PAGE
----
Continuity of business is a significant issue for employers and their employees during this unprecedented and difficult time. FairWork Australia have developed the below coronavirus information to help employees and employers understand how coronavirus impacts Australian workplace laws.

Find out about your workplace entitlements and obligations if you’re affected by the outbreak of covid-19, including information about stand-downs from work, working arrangements impacted by school closures, and pay and sick leave entitlements.

Arranging Flexible Work

There are a range of flexible working arrangements that employers and employees can explore together. These include:

  • working from home
  • changing the number of hours an employee works
  • changing the start or finish times of employees’ shifts
  • changing patterns of work, such as rostering arrangements
  • changing the type of work done by employees.

Employers and employees need to consider and comply with any requirements under the Fair Work Act, an applicable award, enterprise agreement, employment contract or workplace policy.

Using paid leave

Employers and employees are encouraged to explore options that enable an employee to take their accrued leave entitlements during the coronavirus outbreak. Options include:

  • taking accrued annual leave
  • taking any other paid leave (such as long service leave or paid leave available under an award, enterprise agreement or employment contract)
  • directing employees to take accrued annual leave in certain circumstances
  • taking any other paid leave by agreement between the employee and the employer.

Using unpaid leave

In many circumstances, employees won’t have access to paid leave during the coronavirus outbreak. For example, if they are permanent but have already used all their accrued leave entitlements. In these situations, employers and employees can agree for an employee to take unpaid leave.

Under the Fair Work Act, unpaid leave is also available for employees in certain circumstances, such as unpaid carer’s leave for casual employees.

Standing down employees

Employers may be able to stand their employees down without pay during the coronavirus outbreak for a number of different reasons. These can include where:

  • the business has closed because of an enforceable government direction relating to non-essential services (which means there is no work at all for employees to do even from another location)
  • a large proportion of the workforce is in self-quarantine meaning the remaining employees can’t be usefully employed
  • there’s a stoppage of work due to lack of supply for which the employer can’t be held responsible.

Importantly, employees can be stood down without pay under the Fair Work Act if they can’t be usefully employed because of a stoppage of work for any cause for which the employer can’t reasonably be held responsible.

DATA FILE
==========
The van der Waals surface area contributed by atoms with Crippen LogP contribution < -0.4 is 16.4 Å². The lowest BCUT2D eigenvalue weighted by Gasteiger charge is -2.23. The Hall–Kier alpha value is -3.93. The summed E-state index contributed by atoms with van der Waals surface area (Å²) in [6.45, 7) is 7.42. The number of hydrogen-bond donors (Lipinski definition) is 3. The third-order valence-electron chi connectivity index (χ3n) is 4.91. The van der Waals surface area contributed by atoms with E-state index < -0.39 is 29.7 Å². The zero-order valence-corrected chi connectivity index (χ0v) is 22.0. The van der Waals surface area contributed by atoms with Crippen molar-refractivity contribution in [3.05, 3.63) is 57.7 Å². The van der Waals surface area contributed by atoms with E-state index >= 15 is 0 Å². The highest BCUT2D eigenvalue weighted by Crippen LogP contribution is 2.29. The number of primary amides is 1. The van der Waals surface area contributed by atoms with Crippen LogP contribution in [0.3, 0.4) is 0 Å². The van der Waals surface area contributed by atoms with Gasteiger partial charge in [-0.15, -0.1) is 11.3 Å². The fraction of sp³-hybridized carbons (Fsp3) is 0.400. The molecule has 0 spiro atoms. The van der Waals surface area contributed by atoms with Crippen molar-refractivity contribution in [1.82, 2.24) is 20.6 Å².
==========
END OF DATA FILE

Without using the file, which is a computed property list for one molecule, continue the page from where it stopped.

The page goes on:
More information here: Business closures during coronavirus

Ending employment

If other options have been exhausted, or if they aren’t feasible, some employers may need to make their employees’ positions redundant in response to a business downturn caused by the coronavirus outbreak. Where this happens, employers must make sure they comply with any requirement to notify and consult about the redundancies under an applicable award, enterprise agreement, employment contract or workplace policy, and make reasonable efforts to find their employees other jobs.

They also need to provide those employees with their correct entitlements, which may include notice, redundancy pay and payment of any accrued leave entitlements.

The Fair Work Act protects employees from being dismissed for a number of reasons, including:

  • because they are temporarily away from work because they are sick (such as with coronavirus)
  • discrimination
  • any reason that is harsh, unjust or unreasonable or another protected right.

More information:

Ending employment during coronavirus

Notice and Redundancy Calculator

Business bankruptcy & insolvency

During these challenging and unprecedented times, some businesses may need to close because they are no longer profitable or run out of money.

This can mean that employees lose their jobs, and in some cases where a business is bankrupt or goes into insolvency, employers may not be able to pay their employees the wages and entitlements they’re owed.

When an employer is bankrupt, or goes into liquidation or insolvency, employees may be able to get help through the Fair Entitlements Guarantee (link below).

Sometimes, an employer might close their business and abandon it without placing it into liquidation. Where this happens, the Australian Securities and Investments Commission (ASIC) may be able to help recover unpaid employment entitlements.

More information:

Bankruptcy & liquidation

Fair Entitlements Guarantee

Please refer to for further information relating to the above. This page also houses links to advice on health, childcare, business support, workplace health & safety, tax & superannuation and online safety.

Finally, visit for the latest coronavirus news, updates and advice from government agencies across Australia.

This article is informational only and should not be construed as individual advice as it does not consider your individual needs. You should consider if the insurance is suitable for you and read the Product Disclosure Statement or policy Wording before buying insurance.